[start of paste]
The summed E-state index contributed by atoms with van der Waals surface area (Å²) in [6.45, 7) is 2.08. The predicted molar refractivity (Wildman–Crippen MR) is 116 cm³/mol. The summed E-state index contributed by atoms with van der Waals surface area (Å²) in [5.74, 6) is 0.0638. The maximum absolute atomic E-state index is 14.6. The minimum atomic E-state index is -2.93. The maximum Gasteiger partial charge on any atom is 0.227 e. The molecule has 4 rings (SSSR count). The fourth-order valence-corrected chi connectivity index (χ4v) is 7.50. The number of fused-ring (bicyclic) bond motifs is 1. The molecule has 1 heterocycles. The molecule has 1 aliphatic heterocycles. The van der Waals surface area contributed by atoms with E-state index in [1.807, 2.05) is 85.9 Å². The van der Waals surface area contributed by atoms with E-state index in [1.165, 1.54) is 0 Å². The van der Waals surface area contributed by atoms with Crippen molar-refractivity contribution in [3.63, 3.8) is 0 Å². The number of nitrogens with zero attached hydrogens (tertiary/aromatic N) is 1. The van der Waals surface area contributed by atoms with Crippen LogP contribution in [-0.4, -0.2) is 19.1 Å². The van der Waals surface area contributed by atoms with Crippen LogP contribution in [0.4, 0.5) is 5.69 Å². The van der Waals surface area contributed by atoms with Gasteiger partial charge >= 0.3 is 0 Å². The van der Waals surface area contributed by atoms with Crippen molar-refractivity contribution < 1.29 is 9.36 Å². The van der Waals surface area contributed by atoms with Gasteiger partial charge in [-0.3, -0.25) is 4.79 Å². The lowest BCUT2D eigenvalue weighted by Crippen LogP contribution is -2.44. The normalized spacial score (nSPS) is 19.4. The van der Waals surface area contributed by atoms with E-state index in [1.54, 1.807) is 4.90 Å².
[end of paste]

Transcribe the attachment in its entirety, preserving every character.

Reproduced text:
The summed E-state index contributed by atoms with van der Waals surface area (Å²) in [6.45, 7) is 2.08. The predicted molar refractivity (Wildman–Crippen MR) is 116 cm³/mol. The summed E-state index contributed by atoms with van der Waals surface area (Å²) in [5.74, 6) is 0.0638. The maximum absolute atomic E-state index is 14.6. The minimum atomic E-state index is -2.93. The maximum Gasteiger partial charge on any atom is 0.227 e. The molecule has 4 rings (SSSR count). The fourth-order valence-corrected chi connectivity index (χ4v) is 7.50. The number of fused-ring (bicyclic) bond motifs is 1. The molecule has 1 heterocycles. The molecule has 1 aliphatic heterocycles. The van der Waals surface area contributed by atoms with E-state index in [1.807, 2.05) is 85.9 Å². The van der Waals surface area contributed by atoms with E-state index in [1.165, 1.54) is 0 Å². The van der Waals surface area contributed by atoms with Crippen molar-refractivity contribution in [3.63, 3.8) is 0 Å². The number of nitrogens with zero attached hydrogens (tertiary/aromatic N) is 1. The van der Waals surface area contributed by atoms with Crippen LogP contribution in [-0.4, -0.2) is 19.1 Å². The van der Waals surface area contributed by atoms with Crippen LogP contribution in [0.4, 0.5) is 5.69 Å². The van der Waals surface area contributed by atoms with Gasteiger partial charge >= 0.3 is 0 Å². The van der Waals surface area contributed by atoms with Crippen molar-refractivity contribution < 1.29 is 9.36 Å². The van der Waals surface area contributed by atoms with Gasteiger partial charge in [-0.3, -0.25) is 4.79 Å². The lowest BCUT2D eigenvalue weighted by Crippen LogP contribution is -2.44. The normalized spacial score (nSPS) is 19.4. The van der Waals surface area contributed by atoms with E-state index in [1.54, 1.807) is 4.90 Å².